I will see a specialist at OSU in March who I hope to transfer my care to. The recommendations from yesterday are to look into starting on an agonist and potentially get a DaTScan which can diagnose Parkinson’s with 93% accuracy. He did go through the side effects to agonists: compulsive shopping, eating, gambling, hyper sexuality, narcolepsy…. I may trade one personality issue for another. That scares me, but I’ve asked my friends to keep an eye on me. One day at a time. One day at a time. God Grant Me the Serenity.

What I Can Still Do



Since receiving my diagnosis, I’ve been consumed with loss. What Parkinson’s has caused me to lose or will in the future.  I am grieving these losses and potential losses.  I’ve lost my ability to move quickly in the mornings, easily write my name, move with ease, multi-task, ability to think, at times my ability to care.   Ultimately, I believe it cost me my marriage. Grieving what I will lose:  my independence.

Today I decided to focus more on the positive (good way to start a new year), what I can still  do.  I have always loved ice-skating. Yes, at 46 -years old, I own my own Riedell figure skates. I worked at an ice rink in high school (don’t advise skating in shorts, even in the summer) and took figure skating as my PE elective in college. Given the bradykinesia and rigidity Parkinson’s is causing me, I wasn’t sure I could even get my skates on, let alone make it around the rink. I’m proud to say, this afternoon, I got my skates on (and even tied them myself) and made serveral laps around the rink.  Certainly not as pretty as it used to be, no skating backwards, bunny-hops or crossovers, but I got out there and skated.  And it was fun.

Personality Changes: apathy, anxiety, and depression, oh my!

Non-motor symptoms can and do precede motor symptoms by 5 years or more (some studies even say it can be up to 20 years).  Both readings and doctors have concurred that people with Parkinson’s display these symptoms.  I have definitely seen an increase in anxiety over the years (almost to the point of obsessiveness). And in hindsight, I can see the apathy. I knew I wasn’t feeling “right,” but didn’t know how to put it into words. And the kicker for me is that I think these symptoms contributed in large part to my recent divorce.  He doesn’t. So we ended at an impasse.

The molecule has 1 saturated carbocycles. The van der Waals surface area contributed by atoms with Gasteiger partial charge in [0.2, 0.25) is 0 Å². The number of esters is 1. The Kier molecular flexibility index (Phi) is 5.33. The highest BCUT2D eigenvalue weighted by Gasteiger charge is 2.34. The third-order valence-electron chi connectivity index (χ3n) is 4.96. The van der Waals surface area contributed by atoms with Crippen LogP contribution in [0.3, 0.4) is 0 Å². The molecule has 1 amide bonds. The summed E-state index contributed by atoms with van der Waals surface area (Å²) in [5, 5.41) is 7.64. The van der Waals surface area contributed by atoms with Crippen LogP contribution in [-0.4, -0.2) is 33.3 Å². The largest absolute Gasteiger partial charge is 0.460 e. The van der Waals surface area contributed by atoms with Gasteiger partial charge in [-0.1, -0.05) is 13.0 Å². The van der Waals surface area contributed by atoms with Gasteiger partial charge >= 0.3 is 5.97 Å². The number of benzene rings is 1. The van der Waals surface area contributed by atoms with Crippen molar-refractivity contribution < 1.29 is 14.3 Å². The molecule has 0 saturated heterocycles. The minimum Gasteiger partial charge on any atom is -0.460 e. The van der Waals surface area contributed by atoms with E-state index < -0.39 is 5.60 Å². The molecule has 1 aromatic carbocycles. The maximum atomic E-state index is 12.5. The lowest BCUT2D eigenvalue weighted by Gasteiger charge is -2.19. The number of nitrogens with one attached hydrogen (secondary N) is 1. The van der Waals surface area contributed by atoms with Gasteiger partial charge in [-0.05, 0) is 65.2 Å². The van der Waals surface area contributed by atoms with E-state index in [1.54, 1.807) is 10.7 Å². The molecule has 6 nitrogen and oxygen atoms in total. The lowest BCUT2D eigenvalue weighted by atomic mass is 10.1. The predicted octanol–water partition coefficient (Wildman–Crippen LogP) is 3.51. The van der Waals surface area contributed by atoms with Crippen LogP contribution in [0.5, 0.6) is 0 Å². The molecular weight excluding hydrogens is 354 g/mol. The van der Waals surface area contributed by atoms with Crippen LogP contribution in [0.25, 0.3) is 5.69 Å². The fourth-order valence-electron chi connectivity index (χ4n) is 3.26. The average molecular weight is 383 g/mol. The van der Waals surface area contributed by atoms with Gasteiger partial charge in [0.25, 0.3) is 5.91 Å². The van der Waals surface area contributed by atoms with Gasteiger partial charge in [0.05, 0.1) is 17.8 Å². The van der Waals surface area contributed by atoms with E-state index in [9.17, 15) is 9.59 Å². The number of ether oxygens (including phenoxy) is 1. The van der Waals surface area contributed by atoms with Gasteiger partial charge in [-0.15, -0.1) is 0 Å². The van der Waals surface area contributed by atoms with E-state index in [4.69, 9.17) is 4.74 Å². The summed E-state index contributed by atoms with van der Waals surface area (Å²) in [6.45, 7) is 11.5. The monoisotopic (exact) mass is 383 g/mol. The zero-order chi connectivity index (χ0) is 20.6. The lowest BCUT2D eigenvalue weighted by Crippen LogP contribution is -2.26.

A brief history of my divorce after 25 years of marriage and then moving on.  After all, this is my story now, not his.  I have loved this man since I was 19 years old. But for the past few years, have not treated him well (nor he me). I guess I held out hope that we would make it through. But then, apathy and the hard work of marriage are not a good match.  The day of my diagnosis was to be divorce day. When I told him that I’d been given the diagnosis of Parkinson’s, he suggested that we put the divorce on hold to not add to the stress.  Twelve days later, he informed me that he wanted to move forward with the divorce. I argued to at least wait for the second opinion (the fatalist in me worries about the “what if this is something worse?”). I also tried the “in sickness and in health” part of the vow to no avail.  He refuses to believe that Parkinson’s can be blamed for my personality changes. I was relieved to have an explanation for the things I had been feeling and couldn’t describe.   Two very different viewpoints on the same thing. I have apologized for how I treated him and I know I have to move on. I cannot change the past. To his credit, he did offer to go to appointments with me. Just before he accused me of something I’ve never done and hung up on me.  No. Won’t be taking him to my appointments. I need someone with me who has my best interests in mind. Right now, he doesn’t. I miss him and wish he was on my side. But I know I can survive without him. I have to.

So back to the apathy, anxiety, and depression. Since learning how these can be caused by PD, I truly have felt relief. There were times when I felt like I was losing my mind. Now, when those feelings rear their ugly heads, I can beat them back by acknowledging their cause, my lack of dopamine. Some things that I’ve found that help me – exercise (make up for my lack of dopamine by increasing my endorphins), hot baths (especially now that it below 10 degrees outside), humor (if I can’t laugh at myself…), spending time with people who care about me, getting enough sleep.  When all else fails, take my anti-anxiety pill as needed.